While the following newspaper article does not mention the John Dillinger gang as being the actual bank robbers at the Lowell National Bank, this gang robbed several other Indiana banks around this time. The Three Creek Bicentennial Book, 1776-1976 however, has an exciting story about this same robbery, and credits the incident to the John Dillinger gang.
from the Lowell Tribune, May 25, 1933, page 1
Also in the Clipping Files at Lowell Public Library--LH--"Crime and Criminals"
BANK BANDITS VISIT LOWELL TUESDAY A.M.
LOWELL NATIONAL LOSES $5,000 TO BANK ROBBERS. THEY ESCAPE.
Four bandits held up the Lowell National bank here Tuesday morning, just a short time after it had opened for business for the day. The first intimation that the bank employes had that anything was wrong was when a man came to the side of Cashier P.A. Berg, who was working on the books, and poked a gun in his side and told him it was a hold-up and to get down on the floor. The other men in the gang covered the other employes and made them get down on the floor. They all complied without any argument. Harold Love was a little slow in getting down on the floor and the robbers emphasized their order by shooting twice into the floor between his legs. In the bank at the time of the robbery were Cashier P.A. Berg, Assistant Cashier George L. Foster, Miss Mary Nichols and Harold Love, bookkeepers, all employes of the bank. No customers were in the bank at the time of the hold-up. After making the employes lie on the floor, the robbers proceeded to scoop up all the money from the safe which had just been opened and the counters, placing it in a hand-bag they brought to the bank with them.
The car driven by the robbers was a big Cadilac and when it parked in front of the bank there was only one man in the car and he got out and left the motor running. No one seems to know where the other men came from, but they were nearby and saw the car pull up and park.
Miss Catherine Berg, daughter of cashier Berg, had parked their car in front of the bank, as she was going to take her father and Mrs. Ida Hunt to Crown Point on business matters. The robber car was parked along side the Berg car and she was reading a paper when the bandit car parked. She was seemingly paying no attention to the car parked near her, but when she saw the men with guns in their hands she knew that a bank hold-up was being staged, but kept perfectly still, seemingly reading the paper, but she got the license on the car, the plates having been stolen, it was learned Tuesday afternoon, from a car at Michigan City recently. She was not disturbed by any ot the four men, but undoubtedly had
she made a move to get out of the car she would have been compelled to go into the bank with the others. She says one of the bandits stationed in the door of the bank kept his eye on her all the time.
While the men doing the robbing did not seem to hurry, they went at the work like old-timers and the job was completed in a few minutes and they were gone.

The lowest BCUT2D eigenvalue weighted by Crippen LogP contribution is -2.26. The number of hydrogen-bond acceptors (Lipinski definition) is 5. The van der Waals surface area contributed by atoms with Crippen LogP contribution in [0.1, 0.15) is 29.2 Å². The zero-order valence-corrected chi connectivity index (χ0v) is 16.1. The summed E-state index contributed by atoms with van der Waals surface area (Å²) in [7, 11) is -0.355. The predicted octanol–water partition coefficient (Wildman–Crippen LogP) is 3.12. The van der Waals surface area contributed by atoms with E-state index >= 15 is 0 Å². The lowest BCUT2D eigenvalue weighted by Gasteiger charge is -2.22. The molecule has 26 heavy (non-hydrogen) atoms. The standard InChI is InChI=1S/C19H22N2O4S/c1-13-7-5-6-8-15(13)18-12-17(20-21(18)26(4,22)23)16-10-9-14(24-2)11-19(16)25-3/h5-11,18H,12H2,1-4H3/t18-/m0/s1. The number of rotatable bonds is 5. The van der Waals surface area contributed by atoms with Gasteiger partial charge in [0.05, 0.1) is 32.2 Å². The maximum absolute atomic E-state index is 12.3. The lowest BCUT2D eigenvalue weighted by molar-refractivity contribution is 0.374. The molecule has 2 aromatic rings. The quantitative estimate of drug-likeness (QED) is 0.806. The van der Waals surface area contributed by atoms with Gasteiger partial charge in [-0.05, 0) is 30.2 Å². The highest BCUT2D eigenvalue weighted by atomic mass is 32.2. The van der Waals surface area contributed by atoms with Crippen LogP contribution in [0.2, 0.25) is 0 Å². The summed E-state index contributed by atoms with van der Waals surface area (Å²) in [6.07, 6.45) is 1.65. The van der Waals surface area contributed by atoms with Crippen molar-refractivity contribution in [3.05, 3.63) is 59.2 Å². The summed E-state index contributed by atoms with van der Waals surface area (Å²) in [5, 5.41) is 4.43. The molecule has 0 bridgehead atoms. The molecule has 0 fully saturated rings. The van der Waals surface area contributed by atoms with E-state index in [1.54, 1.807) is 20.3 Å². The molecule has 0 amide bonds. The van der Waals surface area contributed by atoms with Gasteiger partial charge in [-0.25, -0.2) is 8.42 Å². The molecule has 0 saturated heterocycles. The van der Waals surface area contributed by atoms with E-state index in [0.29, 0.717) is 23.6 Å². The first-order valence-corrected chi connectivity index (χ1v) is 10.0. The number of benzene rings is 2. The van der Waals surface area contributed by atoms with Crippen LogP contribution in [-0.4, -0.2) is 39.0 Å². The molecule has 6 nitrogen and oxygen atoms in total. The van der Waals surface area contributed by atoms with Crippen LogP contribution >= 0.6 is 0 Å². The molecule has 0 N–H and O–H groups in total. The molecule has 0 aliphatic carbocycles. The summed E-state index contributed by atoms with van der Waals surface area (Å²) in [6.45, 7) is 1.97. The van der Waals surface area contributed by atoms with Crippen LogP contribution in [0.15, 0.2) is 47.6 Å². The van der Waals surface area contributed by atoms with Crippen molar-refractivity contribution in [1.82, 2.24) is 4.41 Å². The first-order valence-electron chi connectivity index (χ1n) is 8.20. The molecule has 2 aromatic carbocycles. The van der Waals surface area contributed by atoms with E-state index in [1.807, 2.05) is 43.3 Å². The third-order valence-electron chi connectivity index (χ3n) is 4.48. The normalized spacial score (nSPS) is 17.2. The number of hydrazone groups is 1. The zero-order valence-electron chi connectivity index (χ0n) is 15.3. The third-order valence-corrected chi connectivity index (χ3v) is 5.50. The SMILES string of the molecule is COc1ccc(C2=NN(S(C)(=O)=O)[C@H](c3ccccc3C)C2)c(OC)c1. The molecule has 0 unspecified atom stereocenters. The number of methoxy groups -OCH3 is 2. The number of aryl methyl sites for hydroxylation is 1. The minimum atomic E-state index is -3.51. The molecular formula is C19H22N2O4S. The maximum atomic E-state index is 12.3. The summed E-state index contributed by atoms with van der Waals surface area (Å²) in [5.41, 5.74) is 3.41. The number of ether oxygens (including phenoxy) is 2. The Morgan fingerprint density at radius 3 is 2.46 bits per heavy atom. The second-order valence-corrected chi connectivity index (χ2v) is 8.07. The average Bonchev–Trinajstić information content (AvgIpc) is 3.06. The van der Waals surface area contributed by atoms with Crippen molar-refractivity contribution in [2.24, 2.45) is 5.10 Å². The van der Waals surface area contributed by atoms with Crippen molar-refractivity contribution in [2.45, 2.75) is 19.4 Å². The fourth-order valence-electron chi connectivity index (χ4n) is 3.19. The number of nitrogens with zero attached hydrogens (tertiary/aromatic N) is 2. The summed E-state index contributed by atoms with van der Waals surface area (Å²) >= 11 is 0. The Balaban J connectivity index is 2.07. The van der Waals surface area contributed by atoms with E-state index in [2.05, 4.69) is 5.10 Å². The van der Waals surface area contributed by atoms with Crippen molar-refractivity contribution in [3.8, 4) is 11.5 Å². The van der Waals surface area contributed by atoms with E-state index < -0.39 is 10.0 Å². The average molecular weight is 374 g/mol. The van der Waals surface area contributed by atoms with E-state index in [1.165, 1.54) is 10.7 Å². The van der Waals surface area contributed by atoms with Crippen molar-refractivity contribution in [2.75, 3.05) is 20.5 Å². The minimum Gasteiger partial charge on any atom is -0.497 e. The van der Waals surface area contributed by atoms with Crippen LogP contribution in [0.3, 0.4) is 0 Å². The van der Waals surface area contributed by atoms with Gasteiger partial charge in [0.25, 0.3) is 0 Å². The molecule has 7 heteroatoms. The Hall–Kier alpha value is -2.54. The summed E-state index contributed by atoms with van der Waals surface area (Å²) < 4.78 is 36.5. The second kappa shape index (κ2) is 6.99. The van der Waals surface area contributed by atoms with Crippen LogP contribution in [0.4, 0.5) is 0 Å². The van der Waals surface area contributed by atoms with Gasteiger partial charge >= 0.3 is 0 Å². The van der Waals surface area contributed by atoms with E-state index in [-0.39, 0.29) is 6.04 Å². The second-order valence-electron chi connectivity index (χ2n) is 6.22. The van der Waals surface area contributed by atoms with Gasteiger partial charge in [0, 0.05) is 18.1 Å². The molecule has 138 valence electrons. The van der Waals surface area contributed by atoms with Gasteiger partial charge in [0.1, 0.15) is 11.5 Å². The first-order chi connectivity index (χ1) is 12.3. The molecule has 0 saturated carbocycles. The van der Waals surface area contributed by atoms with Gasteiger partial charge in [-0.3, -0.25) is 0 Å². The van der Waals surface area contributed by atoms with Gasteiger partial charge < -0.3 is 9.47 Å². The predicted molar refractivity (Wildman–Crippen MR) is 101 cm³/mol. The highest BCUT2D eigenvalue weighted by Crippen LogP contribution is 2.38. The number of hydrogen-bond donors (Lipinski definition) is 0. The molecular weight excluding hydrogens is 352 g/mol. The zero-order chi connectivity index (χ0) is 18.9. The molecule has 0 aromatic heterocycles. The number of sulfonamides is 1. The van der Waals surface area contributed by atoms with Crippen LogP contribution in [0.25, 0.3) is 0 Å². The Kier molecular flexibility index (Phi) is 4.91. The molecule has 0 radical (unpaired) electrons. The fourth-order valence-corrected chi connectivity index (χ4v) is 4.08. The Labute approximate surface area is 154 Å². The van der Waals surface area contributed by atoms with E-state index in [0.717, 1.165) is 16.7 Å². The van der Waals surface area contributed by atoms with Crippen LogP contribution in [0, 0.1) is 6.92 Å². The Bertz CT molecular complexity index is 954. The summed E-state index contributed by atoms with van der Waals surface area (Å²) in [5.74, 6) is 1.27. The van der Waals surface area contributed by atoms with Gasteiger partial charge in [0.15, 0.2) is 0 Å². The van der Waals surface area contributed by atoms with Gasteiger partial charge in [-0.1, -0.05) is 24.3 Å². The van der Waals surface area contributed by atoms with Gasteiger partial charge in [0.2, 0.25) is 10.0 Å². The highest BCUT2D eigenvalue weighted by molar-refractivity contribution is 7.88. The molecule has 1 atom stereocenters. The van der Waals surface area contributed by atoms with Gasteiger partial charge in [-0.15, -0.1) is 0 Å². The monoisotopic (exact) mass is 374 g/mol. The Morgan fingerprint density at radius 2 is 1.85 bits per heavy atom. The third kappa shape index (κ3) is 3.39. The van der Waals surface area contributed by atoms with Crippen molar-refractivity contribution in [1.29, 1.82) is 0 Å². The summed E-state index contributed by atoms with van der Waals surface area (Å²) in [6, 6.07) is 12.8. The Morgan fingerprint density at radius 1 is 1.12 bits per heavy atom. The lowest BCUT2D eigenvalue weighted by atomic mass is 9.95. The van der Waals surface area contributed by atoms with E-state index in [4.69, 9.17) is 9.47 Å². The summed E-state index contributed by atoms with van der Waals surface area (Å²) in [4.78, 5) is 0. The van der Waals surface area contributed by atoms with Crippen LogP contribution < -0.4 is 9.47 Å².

Just before they were done D.C. Driscoll passed in front of the bank and met Carl Gragg and passed the time of the day with him. The man in the doorway ordered Doc to come inside the bank, which he did after being told the second time. Why they did not stop Carl and make him come in is not known, but they allowed him to go to his office where he telephoned to Grant Bros.' store as to what was going on.
After the men had the money they all came out of the bank and got in-
(Continued on Page 4)
NOTE: Unfortunately, this is where the article ended, as there was no continuation of the story anywhere in the paper. The ending of another story on this same robbery, however, appeared in a scrapbook owned by Town Historian Richard Schmal. It was hand-labeled "continued from pate 7," and reads as follows:
The whole affair was done so quietly that it was all over before the people on the street realized that a bank robbery was being staged. The wonder to many is why the bandits did not make Mrs. Hunt, Carl Gragg, and Miss Catherine Berg go into the bank when they ordered "Doc" Driscoll inside.
When the bandits got their job finished they backed their car out in the street and headed east. We are told that when they passed Marshal Williams, who was working near the square, they waved at him and he waved back. Art did not know what was going on as he had not been downtown. The last word of any place they were seen in Lowell was in the northeast part of town. It seems they drove west as far as Burnham Street and went north and left town on the road going past the Catholic cemetery. Word has been received that the men were traced as far as Chicago Heights. The Sheriff's office was notified at once and they had road police on the job, but they had quite a start and the probability is that they never will be captured.
A check-up of the cash after the hold-up showed that the robbers got about $5,000 in currency. They did not take the silver money. The bank is fully insured against the loss.
It is an experience that the bank employees do not want repeated and it is to be hoped that it never will.